Book Review: The Road

Title: The Road

Author: Cormac McCarthy

Genre: Sci-Fi, Post-Apocalyptic

Publication Date: September 2006

Pages: 284 (Paperback)

Rating: 2.5 stars out of 5


Courtesy of Goodreads

A father and his son walk alone through burned America. Nothing moves in the ravaged landscape save the ash on the wind. It is cold enough to crack stones, and when the snow falls it is gray. The sky is dark. Their destination is the coast, although they don’t know what, if anything, awaits them there. They have nothing; just a pistol to defend themselves against the lawless bands that stalk the road, the clothes they are wearing, a cart of scavenged food—and each other


The Road is one of those books where I feel like I have to read for an English Literature class and have a discussion to fully comprehend the underlying meaning behind the book.

The premise of The Road was intriguing but I was kind of disappointed once I started reading it.  I was hoping for an action-packed book, however, this book is anything but. The synopsis explains it all. A father and son who remain nameless throughout the entire novel fighting for survival as they wander on a bleak, cold, dangerous America: a place where cannibalism is the only form of survival for those who are living.

The moment I read the first sentence I knew I was going to have an issue with Mr. McCarthy.  The writing style is different and I’m assuming it’s meant to be poetic, but it was irritating.  I don’t know if he was attempting to be Hemingway with his short sentences, but I was not entertained.  Quotation marks are nonexistent in the dialogue, so most of the time I didn’t have a clue who was talking.  To add to that, the conversation between the father and his son were dull and at times so repetitive to the point of annoyance. I assume that if you’re an accomplished writer like Mr. McCarthy, you don’t have to concern yourself with following the rules of grammar and punctuation.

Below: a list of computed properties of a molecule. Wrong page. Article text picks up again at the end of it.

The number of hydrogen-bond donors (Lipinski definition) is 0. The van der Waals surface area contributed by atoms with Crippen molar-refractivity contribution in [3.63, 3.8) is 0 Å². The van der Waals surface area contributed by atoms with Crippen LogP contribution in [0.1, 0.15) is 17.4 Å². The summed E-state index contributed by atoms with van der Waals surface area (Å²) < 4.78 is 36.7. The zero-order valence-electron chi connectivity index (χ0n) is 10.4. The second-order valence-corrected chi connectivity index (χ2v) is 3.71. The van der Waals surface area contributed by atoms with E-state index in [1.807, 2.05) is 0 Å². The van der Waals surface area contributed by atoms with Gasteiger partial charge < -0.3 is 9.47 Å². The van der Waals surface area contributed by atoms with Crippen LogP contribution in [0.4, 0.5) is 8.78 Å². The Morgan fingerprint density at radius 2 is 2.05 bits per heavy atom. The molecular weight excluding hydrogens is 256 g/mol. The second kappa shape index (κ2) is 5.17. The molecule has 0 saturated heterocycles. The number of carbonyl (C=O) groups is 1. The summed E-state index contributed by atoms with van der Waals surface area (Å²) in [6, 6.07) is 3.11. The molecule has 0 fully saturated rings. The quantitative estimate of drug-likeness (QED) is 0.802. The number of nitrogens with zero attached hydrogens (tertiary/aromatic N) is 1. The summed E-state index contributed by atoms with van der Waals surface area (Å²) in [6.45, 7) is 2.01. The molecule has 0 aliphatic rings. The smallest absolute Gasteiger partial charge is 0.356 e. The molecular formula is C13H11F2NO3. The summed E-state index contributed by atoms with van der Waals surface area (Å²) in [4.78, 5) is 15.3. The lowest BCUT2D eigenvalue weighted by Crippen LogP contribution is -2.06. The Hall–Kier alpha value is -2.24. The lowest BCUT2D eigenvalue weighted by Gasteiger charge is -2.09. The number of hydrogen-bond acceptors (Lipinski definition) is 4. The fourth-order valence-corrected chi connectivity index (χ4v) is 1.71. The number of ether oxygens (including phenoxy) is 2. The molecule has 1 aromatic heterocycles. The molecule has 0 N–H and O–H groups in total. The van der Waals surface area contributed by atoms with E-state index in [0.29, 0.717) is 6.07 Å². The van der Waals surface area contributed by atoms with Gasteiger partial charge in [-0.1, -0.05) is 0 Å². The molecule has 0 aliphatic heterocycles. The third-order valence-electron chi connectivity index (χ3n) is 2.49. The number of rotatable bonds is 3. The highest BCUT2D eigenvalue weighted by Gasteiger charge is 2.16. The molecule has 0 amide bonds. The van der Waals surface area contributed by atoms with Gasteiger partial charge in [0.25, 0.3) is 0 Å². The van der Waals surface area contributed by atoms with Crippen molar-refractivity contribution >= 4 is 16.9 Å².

As for the characters, I felt detached. Despite being in a depressing situation, I just didn’t feel that much of a connection with the father and son because of the lack of characterization and development.  I also had an issue with Mr. McCarthy not providing a backstory as to how and why civilization ended.  It just did. I do understand that the main focal point of this book is really about the father’s love for his son and how he’s willing to do anything to ensure his safety, but even that played out very weak. As I was reading the book was hoping that it would be addressed at some point in the book; however, it was just the same repetitive, boring conversations that the father and son had.  What they were going through, was horrible but I felt so disconnected with the plot (though I’m not sure if there was a clear plot from the beginning) and eagerly wanting to finish the book as soon as possible because it was torture.

So my interpretation of this book is that the father-son relationship can be an allegory. The father represents “survival”.  He frequently threatens, steals from and sometimes even kills other people to save his son and himself. The son on the other hand represents “kindness” and “compassion.” He keeps pestering his father to help those they encounter without the notion that they are bad people.  Though he has only known a world filled with savagery, he’s still full of kindness and innocence. Cormac McCarthy paints a picture of what a post-apocalyptic America may look like and the only thing you can probably cling on to is the faith and hope in God especially when there is nothing else to believe in.

The lack of an insightful review for this book can be blamed at the fact that the cons of this book outweighed its pros, hence giving it only 2.5 stars.  If you are looking for a post-apocalyptic novel, hoping to be entertained then refrain from reading this book.  On the other hand, if you want to be enlightened and read more about a father’s love for his son and hopefully be inspired, or is in need of a book to read in one sitting, regardless of its content, then this may be the book for you.


25 thoughts on “Book Review: The Road

        1. Ahaha now I’m really curious. Would you mind telling me the author’s name for this particular book. I may just check it out and take into consideration if it’s something I want to read.